Don’t hide behind immunity

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Don’t hide behind immunity

If you’re going to accuse someone of criminal activity, you need to present sound evidence. If not, it amounts to calumny. During a National Assembly session on Monday, Democratic Party Representative Kang Gi-jung said that the first lady, Kim Yoon-ok, met Daewoo Shipbuilding & Maritime Engineering CEO Nam Sang-tae and his wife last year. Kang alleged that the first lady received from Nam a bundle of $1,000 American Express checks and ordered a Blue House official to let Nam keep his job.

If Kang’s allegations are true, it’s a revelation powerful enough to result in her being punished and even for Lee to face strong pressure to resign.

But Kang did not present any evidence to back up his accusation. The Blue House flatly denied his allegations one by one, saying they are totally groundless. But Kang is keeping mum on the presidential office’s response.

According to the Constitution, lawmakers are entitled to immunity for speeches they make in the National Assembly. Originating from 17th century Britain, the privilege is also embodied in the constitutions of the United States, Germany and others. But that’s just to protect freedom of speech within the legislative branch, not to allow indiscriminate tongue flapping.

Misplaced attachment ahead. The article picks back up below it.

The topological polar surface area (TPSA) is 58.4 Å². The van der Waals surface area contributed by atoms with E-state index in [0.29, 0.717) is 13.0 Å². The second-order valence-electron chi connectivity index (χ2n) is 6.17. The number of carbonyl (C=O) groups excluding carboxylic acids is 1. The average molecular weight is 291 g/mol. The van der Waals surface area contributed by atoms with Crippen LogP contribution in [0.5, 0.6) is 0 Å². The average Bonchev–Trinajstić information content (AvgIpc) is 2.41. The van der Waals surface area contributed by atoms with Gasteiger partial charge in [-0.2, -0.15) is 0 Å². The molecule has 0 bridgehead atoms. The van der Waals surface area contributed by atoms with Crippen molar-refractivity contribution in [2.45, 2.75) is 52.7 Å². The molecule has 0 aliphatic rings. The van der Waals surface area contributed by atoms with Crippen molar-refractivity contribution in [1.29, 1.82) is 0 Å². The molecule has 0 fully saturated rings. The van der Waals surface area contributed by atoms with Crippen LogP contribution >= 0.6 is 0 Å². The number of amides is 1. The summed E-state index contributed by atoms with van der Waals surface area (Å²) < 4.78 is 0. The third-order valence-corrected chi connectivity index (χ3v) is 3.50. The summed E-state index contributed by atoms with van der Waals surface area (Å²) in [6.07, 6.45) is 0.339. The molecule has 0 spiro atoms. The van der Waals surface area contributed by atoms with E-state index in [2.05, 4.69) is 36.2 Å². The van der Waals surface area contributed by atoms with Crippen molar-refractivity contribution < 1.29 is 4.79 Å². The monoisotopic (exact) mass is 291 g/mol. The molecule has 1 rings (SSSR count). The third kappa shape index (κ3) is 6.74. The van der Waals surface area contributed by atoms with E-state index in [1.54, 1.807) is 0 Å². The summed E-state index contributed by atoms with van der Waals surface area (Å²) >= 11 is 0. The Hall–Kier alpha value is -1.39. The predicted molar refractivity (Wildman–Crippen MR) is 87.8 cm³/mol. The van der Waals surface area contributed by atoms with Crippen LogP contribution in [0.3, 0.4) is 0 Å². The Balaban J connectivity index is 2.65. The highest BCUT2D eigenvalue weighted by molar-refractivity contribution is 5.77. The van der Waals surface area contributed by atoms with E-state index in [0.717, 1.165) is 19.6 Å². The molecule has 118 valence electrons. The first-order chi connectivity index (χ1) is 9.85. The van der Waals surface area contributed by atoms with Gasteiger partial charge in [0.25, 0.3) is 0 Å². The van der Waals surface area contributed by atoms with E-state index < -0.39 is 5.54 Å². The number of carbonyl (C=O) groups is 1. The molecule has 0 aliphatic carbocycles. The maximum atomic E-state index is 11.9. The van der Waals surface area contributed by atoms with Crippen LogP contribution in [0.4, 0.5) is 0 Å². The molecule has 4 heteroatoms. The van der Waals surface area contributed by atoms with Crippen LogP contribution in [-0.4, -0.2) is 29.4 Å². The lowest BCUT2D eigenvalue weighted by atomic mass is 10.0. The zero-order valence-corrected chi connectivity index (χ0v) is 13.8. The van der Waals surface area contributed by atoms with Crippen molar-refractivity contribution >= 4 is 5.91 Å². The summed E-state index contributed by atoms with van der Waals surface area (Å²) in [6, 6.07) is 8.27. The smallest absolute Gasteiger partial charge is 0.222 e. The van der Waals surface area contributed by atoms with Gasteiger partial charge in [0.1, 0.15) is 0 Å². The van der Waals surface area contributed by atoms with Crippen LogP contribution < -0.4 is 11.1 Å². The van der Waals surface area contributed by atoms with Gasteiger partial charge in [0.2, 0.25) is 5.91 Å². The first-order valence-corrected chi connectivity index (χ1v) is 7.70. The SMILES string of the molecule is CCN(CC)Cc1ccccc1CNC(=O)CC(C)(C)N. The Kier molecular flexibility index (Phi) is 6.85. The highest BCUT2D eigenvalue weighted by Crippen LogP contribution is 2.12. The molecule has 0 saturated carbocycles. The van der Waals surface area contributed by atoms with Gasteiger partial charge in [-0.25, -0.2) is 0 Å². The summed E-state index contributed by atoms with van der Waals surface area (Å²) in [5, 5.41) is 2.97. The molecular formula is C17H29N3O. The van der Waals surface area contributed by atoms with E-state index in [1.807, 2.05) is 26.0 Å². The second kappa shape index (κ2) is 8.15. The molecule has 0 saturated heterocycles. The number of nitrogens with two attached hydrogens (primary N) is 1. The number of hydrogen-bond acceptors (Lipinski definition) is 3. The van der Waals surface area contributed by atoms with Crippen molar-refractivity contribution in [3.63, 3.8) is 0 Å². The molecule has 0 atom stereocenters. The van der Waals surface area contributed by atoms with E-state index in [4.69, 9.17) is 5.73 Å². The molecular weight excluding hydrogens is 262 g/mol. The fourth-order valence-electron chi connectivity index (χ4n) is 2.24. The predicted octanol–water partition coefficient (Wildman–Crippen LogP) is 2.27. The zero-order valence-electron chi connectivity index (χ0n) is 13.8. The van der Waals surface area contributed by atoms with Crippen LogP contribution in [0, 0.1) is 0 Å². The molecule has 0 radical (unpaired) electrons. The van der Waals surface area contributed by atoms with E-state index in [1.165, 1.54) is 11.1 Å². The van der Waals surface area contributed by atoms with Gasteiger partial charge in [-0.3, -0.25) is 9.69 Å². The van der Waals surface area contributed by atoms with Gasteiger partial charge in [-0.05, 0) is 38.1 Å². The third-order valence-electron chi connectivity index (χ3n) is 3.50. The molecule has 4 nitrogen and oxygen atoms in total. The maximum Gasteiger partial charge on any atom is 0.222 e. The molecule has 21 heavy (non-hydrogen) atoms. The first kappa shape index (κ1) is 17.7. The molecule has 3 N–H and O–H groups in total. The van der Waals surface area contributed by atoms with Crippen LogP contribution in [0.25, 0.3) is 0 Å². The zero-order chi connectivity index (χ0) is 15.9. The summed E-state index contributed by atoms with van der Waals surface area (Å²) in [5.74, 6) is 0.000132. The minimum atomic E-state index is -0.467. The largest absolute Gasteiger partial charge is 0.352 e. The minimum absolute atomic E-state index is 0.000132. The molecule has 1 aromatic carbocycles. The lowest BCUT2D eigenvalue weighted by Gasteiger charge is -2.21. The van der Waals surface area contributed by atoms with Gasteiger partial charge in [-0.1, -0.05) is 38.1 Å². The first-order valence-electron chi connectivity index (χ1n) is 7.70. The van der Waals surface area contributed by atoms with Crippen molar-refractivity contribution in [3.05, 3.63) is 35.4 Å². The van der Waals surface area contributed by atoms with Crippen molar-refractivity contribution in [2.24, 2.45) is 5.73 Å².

The argument that there should be a limit to the immunity enjoyed by lawmakers has repeatedly emerged as a consequence of the irresponsible bombshells or groundless criticisms dropped by legislators over the years. If Kang really believes what he is saying, he should be able to make the same accusation outside the National Assembly. If not, he should respond to the criticism that he is hiding behind the cloak of immunity.

Accusation without evidence is a chronic disease in Korean politics. In the 2007 presidential election, Grand National Party candidate Lee Hoi-chang was defeated amidst several allegations, including one that he had covered up his son’s military draft-dodging and another that he had received a $200,000 bribe. But the accusations were eventually proven false and the accusers sent to jail.

Park Jie-won, the DP’s floor leader, said, “If the accusations are true, the Blue House needs to investigate. If not, it needs to explain why the allegations are wrong.” This is another irresponsible remark. The burden of proof is not on the Blue House but on Kang. We urge the National Assembly ethics committee to demand that Kang provide evidence for his remarks and take appropriate action when the truth is found.

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